and which would you say is better?
From what I gather, they are two terms for the same thing. It’s a system for matching motion based on distance.
Distance to what?
As part of the tip of the iceberg motion matching I’ve seen is based on the use of root motion and since all movement is contained as data distance can be calculated in advance with in the cycle.
Completely different solution, to tackle the same issue, make the animated character feel grounded:
Distance matching use the distance from a specified point in space to define which animation to play and at which keyframe:
I’m 50cm from my starting point, and started running in the right direction: i should play start right animation and should be at the 0.35seconds keyframe.
Strength of this approach is that you can move the capsule as you want, and the animation of the character will adapt in consequence.
With motion matching there’s no notion of point in space, it uses a user input (move forward right at half speed), parameters for how ‘sharp’ you want the animation to follow user input, and a large library of animation with rootmotion, doing every movement possible.
For each keyframe the motion matching will decide to which other animation to blend to given the user input direction/strenght. There’s no AnimationBlueprint StateMachine in this approach if you will.
Let’s say you have a single animation with rootmotion which last 15minutes and during which you do every move possible. At 7min30 you moved forward right,motionmatching will play in loop those couple keyframes of forward right moving, then you move backward. Motion matching wil find the keyframe in the 15min animation at which point you walked backward and transition seamlessly at the keyframe it defines as optimal, from your move forward right to move backward.
Thank you for your responses, FrankieV and MaximeDupart. Is one method preferred over the other?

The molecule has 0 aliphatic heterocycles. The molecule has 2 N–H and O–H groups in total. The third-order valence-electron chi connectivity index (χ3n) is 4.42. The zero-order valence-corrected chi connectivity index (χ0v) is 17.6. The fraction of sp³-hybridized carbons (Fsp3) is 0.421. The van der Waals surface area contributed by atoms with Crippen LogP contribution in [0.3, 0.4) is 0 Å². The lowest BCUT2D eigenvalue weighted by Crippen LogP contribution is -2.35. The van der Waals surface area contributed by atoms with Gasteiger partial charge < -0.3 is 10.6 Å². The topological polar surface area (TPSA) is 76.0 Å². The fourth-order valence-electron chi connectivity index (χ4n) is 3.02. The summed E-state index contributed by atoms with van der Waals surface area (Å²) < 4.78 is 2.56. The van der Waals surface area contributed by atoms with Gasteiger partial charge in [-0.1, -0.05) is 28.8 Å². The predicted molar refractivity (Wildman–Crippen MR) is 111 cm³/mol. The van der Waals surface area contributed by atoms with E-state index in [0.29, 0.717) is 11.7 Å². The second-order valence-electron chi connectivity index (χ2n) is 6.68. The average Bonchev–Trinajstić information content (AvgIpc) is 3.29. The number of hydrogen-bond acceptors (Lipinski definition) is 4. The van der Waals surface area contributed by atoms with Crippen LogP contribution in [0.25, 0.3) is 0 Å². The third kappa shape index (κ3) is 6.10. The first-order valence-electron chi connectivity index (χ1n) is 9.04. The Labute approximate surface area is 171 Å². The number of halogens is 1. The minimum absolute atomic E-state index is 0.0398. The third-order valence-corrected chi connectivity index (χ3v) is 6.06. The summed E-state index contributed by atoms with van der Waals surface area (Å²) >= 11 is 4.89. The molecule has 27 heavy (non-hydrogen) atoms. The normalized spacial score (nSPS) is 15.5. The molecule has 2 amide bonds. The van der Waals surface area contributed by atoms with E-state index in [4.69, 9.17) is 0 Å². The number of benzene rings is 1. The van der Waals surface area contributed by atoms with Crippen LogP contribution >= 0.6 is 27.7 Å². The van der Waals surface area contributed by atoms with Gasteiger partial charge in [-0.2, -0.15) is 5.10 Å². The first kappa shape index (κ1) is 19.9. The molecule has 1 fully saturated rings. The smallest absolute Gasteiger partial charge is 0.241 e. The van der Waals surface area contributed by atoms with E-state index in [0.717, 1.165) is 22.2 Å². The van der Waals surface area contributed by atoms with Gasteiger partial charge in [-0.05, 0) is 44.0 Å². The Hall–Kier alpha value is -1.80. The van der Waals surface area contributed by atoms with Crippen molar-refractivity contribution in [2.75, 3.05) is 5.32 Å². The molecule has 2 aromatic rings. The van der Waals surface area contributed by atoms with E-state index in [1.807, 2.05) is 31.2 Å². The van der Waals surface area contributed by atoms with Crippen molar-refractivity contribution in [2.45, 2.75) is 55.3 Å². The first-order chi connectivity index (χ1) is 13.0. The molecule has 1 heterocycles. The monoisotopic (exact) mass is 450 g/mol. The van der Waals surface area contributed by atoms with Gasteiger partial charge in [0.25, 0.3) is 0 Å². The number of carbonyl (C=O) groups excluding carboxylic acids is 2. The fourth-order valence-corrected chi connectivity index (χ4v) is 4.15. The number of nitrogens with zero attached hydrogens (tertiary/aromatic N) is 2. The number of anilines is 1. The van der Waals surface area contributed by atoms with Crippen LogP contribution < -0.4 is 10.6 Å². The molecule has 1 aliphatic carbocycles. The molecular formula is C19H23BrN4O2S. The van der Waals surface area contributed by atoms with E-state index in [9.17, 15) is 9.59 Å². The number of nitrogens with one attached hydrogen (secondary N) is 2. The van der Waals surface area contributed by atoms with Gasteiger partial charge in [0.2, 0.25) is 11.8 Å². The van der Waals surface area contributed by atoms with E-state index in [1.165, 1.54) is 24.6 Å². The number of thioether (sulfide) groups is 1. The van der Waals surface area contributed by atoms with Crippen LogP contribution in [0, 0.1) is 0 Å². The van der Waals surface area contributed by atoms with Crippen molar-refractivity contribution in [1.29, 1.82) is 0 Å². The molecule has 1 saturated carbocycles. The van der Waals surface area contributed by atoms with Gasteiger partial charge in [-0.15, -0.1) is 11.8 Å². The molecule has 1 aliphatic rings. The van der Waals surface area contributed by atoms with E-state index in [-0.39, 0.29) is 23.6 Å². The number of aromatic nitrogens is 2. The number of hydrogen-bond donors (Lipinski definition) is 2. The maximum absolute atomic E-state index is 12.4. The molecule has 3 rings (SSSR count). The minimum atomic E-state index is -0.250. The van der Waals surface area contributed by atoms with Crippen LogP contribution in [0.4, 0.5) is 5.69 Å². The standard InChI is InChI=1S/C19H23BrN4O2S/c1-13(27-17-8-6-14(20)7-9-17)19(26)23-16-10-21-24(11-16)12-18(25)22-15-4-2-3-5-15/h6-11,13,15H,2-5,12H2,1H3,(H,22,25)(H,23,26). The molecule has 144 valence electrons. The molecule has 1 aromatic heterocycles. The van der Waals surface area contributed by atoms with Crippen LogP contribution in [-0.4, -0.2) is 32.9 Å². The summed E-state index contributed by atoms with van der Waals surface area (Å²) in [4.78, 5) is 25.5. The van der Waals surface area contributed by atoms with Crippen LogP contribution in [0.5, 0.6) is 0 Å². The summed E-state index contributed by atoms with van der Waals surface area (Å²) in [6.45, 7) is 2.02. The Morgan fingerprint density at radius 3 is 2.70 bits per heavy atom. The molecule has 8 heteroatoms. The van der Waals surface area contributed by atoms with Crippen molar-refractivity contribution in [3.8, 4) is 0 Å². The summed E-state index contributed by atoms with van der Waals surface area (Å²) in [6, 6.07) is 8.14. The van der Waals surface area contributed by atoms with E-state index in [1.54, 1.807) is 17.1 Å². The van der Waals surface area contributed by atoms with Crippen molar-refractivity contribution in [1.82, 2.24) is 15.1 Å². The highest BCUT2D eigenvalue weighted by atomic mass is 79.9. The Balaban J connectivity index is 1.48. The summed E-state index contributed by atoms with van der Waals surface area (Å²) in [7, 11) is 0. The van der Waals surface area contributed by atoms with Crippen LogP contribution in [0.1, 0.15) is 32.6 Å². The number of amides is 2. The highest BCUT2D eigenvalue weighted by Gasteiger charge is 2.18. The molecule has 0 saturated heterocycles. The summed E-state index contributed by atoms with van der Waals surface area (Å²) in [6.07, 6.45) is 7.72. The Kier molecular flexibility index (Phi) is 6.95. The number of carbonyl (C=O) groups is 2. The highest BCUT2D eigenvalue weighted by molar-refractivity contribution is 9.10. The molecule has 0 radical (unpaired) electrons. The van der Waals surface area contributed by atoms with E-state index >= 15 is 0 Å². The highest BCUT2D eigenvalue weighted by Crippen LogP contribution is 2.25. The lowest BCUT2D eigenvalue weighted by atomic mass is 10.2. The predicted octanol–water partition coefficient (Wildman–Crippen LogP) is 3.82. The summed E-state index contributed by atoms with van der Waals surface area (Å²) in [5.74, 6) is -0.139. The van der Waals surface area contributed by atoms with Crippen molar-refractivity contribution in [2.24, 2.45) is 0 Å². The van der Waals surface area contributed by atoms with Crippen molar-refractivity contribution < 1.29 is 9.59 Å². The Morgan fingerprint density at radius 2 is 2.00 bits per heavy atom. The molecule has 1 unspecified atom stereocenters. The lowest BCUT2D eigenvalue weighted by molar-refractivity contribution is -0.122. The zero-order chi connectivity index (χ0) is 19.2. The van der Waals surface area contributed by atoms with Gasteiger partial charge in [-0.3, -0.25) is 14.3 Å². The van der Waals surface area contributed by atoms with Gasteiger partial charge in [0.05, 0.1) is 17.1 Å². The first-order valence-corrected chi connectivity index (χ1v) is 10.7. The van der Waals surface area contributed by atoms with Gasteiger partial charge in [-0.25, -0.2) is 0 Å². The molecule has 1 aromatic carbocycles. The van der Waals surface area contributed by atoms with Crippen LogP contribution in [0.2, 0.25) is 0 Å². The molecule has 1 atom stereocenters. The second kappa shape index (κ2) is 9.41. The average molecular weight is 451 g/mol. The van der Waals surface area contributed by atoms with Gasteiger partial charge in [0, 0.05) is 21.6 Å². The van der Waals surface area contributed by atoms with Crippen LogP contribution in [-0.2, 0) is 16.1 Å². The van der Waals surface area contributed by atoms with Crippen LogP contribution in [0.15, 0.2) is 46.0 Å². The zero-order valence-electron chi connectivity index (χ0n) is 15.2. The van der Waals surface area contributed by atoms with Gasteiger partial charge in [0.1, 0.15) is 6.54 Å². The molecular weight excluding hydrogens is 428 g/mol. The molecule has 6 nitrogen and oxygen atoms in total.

You only use motion matching if you have a motion capture studio.
The reason why Ubisoft is developing this is because they want to insert raw motion capture data into game, because:
1: They have the motion capture devices required.
2: Motion capture cleanup costs time + money.
3: Animation state machines aren’t flexible.
So basically animators are implementing animation quick without the need for a dedicated programmer. All they need are some basic functions to look up frames in anim curves imported directly from MoCap data, later on combined with IK rigs for real-time adjustments.
In this case the state machine is just a mark saying “when” animation jumps from one frame to another, more like a state tree. There’s no animation clip per state.
Everything is one BIG animation playing all at once.
Fast, cheap and simple to do. Animators happy, bosses saving money also happy.
Not really as either way what is outputted is based on the data already contained with in the animation as a state change.For example moving forward is usually displayed as a line trace of where the cycle begins and ends as to distance travelled and from there any kind of direction change can be calculated ahead of the actual state change so motion matching based on distance matching would be more accurate.
There is still not enough info as to the use of root motion or even if it could be a replacement for inplace as to network requirements so which is best is still a case of context of the project in which motion blending will be used